Adding insult to injury
Posted Wednesday 16 November 2011
This is a guest blog by Sian Greenhead, a researcher with Victim Support.
Imagine the scene – you are travelling home on the bus with a friend after a night at the cinema, engrossed in an animated debate about the film. Your friend nearly misses her stop as a result and waves you a frantic goodbye as she rushes off the bus.
Another 10 minutes and you reach your stop. Stepping off the bus you pause for a moment, rummaging through your bag for your mp3 player.
Out of nowhere you feel a blow to your right cheek and then another directly to your forehead. You fall to the ground, confused and disorientated.
Someone kicks you hard in the ribs and shouts “give me your bag!”. You look up and see a figure standing above you. “Your bag!” he shouts again. You throw it towards him, heart racing and fear rising rapidly from the pit of your stomach.
He grabs your bag and disappears into the night. You lie on the pavement stunned, disorientated and frightened…
This happened to Dan two months ago in West London. Dan has bipolar disorder, experiencing frequent periods of severe depression which can make it difficult for him to leave the house and see other people.
This was not the first time he has been a victim of crime. Some months before he was mugged by a group of teenagers. On that occasion it had been broad daylight and no one had intervened.
Unsurprisingly these experiences have left him shaken and distressed. What is perhaps more surprising is that he didn’t report either incident to the police.
Dan is someone I interviewed recently as part of the Mental Health and Justice Research Project. This is a three-year research study being led by Victim Support in partnership with Mind and a number of London Universities including the Institute of Psychiatry, Kings College London.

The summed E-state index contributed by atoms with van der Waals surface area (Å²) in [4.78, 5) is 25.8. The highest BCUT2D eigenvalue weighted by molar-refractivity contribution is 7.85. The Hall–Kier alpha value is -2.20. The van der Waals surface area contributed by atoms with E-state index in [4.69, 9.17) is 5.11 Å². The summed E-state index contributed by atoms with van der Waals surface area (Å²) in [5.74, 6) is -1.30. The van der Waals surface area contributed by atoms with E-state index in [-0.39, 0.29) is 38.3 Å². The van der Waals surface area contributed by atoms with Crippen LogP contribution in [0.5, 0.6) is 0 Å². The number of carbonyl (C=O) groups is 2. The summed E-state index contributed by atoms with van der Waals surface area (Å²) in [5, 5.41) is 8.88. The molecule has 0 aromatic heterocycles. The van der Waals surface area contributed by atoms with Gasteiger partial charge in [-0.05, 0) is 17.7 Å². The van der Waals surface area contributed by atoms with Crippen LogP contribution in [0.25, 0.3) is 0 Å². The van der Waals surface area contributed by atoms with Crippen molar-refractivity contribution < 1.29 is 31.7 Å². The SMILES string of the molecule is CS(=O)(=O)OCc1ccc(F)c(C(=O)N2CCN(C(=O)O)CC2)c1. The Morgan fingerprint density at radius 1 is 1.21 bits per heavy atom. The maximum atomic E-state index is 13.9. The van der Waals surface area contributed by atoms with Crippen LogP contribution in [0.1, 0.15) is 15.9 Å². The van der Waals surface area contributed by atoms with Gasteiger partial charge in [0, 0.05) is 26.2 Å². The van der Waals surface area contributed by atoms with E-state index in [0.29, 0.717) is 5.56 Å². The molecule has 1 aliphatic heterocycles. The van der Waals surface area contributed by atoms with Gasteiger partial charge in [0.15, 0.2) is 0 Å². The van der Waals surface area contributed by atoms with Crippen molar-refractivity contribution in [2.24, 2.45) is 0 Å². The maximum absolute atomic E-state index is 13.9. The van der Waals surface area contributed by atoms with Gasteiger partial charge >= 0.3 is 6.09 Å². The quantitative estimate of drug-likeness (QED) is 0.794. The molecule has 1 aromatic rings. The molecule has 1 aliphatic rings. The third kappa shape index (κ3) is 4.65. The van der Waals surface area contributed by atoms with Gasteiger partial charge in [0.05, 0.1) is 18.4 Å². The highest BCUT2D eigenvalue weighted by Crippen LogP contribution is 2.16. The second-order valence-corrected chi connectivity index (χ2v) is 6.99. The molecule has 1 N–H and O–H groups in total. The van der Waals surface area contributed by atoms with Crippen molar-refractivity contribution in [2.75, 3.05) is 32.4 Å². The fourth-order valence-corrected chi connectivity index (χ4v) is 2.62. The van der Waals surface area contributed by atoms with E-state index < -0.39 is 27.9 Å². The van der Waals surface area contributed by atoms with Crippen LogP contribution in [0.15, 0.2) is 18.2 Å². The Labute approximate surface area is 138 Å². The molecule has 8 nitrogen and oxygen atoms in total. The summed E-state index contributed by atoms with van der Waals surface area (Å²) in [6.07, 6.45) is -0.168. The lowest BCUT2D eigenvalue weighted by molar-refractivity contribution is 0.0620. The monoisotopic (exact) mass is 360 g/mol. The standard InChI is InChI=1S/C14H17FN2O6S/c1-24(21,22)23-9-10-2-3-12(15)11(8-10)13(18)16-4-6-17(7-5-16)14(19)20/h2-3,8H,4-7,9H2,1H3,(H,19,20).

We are investigating experiences of victimisation among people with mental health problems, building upon earlier work by Mind detailed in the 2007 report, Another assault.
Another assault highlighted that a shocking 71 per cent of people with mental health problems had been victims of crime or harassment in the last two years. Added to this, the report showed that people felt disempowered to speak out about their experiences and those that did were largely disappointed with the overall response from the authorities.
When I asked Dan why he didn’t report either incident, he told me about a previous experience he’d had reporting a mugging. In this instance he’d disclosed that he had bipolar disorder and as a result he felt he was treated differently, not taken seriously, and directed to the community mental health services rather than dealt with by the criminal justice agencies.
He was also advised to go out less and avoid certain areas in order to reduce the chance of something like this happening again. This made him feel that he was to blame for being mugged and when he thought about this later, he felt angry that he was expected to change his behaviour because of someone else’s criminality. He wondered whether he would have been given the same advice if he did not have a mental health condition.
The purpose of the Mental Health and Justice Research study I’m working on is to delve into these issues further so we can develop a better understanding of the experiences of people with mental health problems as victims of crime and the responses to this victimisation. By doing so, we hope to support the development of measures that can reduce vulnerability to crime and ensure fair and equal access to the justice system.
So, if like Dan you want to share your experience, have your say and contribute to change, then get involved. Visit the Victim Support website to find out how you can take part in our study.
Sian Greenhead is a researcher for the Mental Health and Justice Project, run by Victim Support.
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